What is it about the Germans (indeed, most Europeans) that causes them to not really get the hybrid thing? Mercedes-Benz has finally come out with a hybrid, but it’s too darned big!

At the New York International Auto Show, Ernst Lieb, president and CEO of Mercedes-Benz USA, pulled the covers off the new 2010 ML450, the company’s first full hybrid vehicle and to be sold exclusively in the U.S. and Canada. Did I say it was too darned big? And did I mention that the greatest jazz singer in the world, Dianne Reeves, sang a love song to it (“Better Than Anything”)?

Diane Reeves

A pair of electric motors is integrated into the transmission and combined with a 275-horsepower, 3.5-liter V-6 to produce 335 horsepower. There’s also a 2.4-kilowatt-hour nickel-metal-hydride battery pack. Ernst touted that the hybrid has “88 percent of the power and 94 percent of the torque of the V-8 versions, but uses 50 percent less fuel.” Well, yes, but it’s not exactly fuel efficient at 21 mpg in the city and 24 on the highway.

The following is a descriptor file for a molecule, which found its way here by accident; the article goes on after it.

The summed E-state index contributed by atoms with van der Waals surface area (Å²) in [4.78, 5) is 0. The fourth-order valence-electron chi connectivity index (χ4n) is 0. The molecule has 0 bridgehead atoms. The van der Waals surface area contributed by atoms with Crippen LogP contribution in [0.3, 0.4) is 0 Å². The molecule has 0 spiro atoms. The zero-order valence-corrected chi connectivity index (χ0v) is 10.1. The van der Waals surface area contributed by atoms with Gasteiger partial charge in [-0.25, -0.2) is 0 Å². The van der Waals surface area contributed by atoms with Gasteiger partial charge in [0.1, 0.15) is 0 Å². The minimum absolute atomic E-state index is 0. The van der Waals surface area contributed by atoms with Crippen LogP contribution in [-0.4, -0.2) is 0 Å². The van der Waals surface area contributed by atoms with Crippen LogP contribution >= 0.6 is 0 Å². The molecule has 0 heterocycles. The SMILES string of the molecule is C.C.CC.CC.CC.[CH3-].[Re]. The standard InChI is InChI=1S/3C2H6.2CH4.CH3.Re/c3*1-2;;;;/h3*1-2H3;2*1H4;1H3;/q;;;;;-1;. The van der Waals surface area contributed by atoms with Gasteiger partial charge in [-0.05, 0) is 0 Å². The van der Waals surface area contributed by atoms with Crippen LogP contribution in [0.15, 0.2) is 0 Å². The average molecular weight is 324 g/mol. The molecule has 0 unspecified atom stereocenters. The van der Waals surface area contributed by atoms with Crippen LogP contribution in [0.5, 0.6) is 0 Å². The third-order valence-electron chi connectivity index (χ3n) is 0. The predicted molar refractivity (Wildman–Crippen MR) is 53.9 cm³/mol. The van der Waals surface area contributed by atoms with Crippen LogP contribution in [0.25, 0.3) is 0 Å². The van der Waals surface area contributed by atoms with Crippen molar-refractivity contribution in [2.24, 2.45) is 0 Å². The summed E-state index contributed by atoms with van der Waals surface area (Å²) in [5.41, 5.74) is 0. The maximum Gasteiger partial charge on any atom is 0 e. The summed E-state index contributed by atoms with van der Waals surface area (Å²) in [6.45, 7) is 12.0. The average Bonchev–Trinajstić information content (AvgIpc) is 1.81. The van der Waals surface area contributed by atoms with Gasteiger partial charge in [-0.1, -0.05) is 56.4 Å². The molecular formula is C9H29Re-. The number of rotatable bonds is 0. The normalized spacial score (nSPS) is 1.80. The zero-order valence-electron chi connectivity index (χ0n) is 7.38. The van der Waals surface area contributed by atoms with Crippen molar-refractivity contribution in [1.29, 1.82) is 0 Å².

The hybrid uses the two-mode system developed in conjunction with GM, Chrysler and BMW—who mostly put it in big SUVs, too. With a standard ML350 you can get 15/20 mpg, so there isn’t a huge difference.

Mercedes is also hybridizing another big Benz to create the S400 BlueHybrid. I think the company should instead consider a gas-electric version of its tiny A-Class, which would probably be good for 40-50 mpg. The Germans think we're permanently stuck in big SUV mode, while they cheerfully keep the innovative small stuff over in Europe. An A-class hybrid would be a lot cheaper, too, and I’d sit up and take notice.

Here's what the new big Benz looks like on the road:

Jim Motavalli ( @jmotavalli ) writes about cars, technology and the environmental world to anyone curious enough to ask.

New York Auto Show: New Mercedes hybrid is too darned big!
European carmakers have been slow to adopt hybrids, and the new Mercedes entry is not exactly game-changing: It's too heavy to be truly fuel-efficient. But five